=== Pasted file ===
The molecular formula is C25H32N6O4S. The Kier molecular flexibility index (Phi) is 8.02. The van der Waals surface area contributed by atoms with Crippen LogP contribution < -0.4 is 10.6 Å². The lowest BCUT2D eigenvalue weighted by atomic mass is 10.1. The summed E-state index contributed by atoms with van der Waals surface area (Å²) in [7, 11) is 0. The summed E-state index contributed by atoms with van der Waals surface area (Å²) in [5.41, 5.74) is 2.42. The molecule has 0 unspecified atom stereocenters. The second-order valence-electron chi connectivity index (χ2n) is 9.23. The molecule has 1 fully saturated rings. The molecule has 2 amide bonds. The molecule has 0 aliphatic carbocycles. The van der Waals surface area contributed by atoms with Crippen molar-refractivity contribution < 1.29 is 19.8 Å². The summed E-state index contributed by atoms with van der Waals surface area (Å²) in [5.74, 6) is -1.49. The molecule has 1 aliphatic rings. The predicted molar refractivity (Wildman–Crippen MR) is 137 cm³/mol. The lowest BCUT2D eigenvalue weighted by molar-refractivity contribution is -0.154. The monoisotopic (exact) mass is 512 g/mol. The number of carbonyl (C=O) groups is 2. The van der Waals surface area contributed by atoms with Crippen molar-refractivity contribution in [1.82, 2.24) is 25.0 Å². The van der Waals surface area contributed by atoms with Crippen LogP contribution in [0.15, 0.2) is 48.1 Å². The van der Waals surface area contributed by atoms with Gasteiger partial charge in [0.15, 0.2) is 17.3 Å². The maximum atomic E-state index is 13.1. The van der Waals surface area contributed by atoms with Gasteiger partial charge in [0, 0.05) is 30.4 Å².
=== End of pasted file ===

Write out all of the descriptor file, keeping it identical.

The molecular formula is C25H32N6O4S. The Kier molecular flexibility index (Phi) is 8.02. The van der Waals surface area contributed by atoms with Crippen LogP contribution < -0.4 is 10.6 Å². The lowest BCUT2D eigenvalue weighted by atomic mass is 10.1. The summed E-state index contributed by atoms with van der Waals surface area (Å²) in [7, 11) is 0. The summed E-state index contributed by atoms with van der Waals surface area (Å²) in [5.41, 5.74) is 2.42. The molecule has 0 unspecified atom stereocenters. The second-order valence-electron chi connectivity index (χ2n) is 9.23. The molecule has 1 fully saturated rings. The molecule has 2 amide bonds. The molecule has 0 aliphatic carbocycles. The van der Waals surface area contributed by atoms with Crippen molar-refractivity contribution < 1.29 is 19.8 Å². The summed E-state index contributed by atoms with van der Waals surface area (Å²) in [5.74, 6) is -1.49. The molecule has 1 aliphatic rings. The predicted molar refractivity (Wildman–Crippen MR) is 137 cm³/mol. The lowest BCUT2D eigenvalue weighted by molar-refractivity contribution is -0.154. The monoisotopic (exact) mass is 512 g/mol. The number of carbonyl (C=O) groups is 2. The van der Waals surface area contributed by atoms with Crippen molar-refractivity contribution in [1.82, 2.24) is 25.0 Å². The van der Waals surface area contributed by atoms with Crippen LogP contribution in [0.15, 0.2) is 48.1 Å². The van der Waals surface area contributed by atoms with Gasteiger partial charge in [0.15, 0.2) is 17.3 Å². The maximum atomic E-state index is 13.1. The van der Waals surface area contributed by atoms with Gasteiger partial charge in [0, 0.05) is 30.4 Å².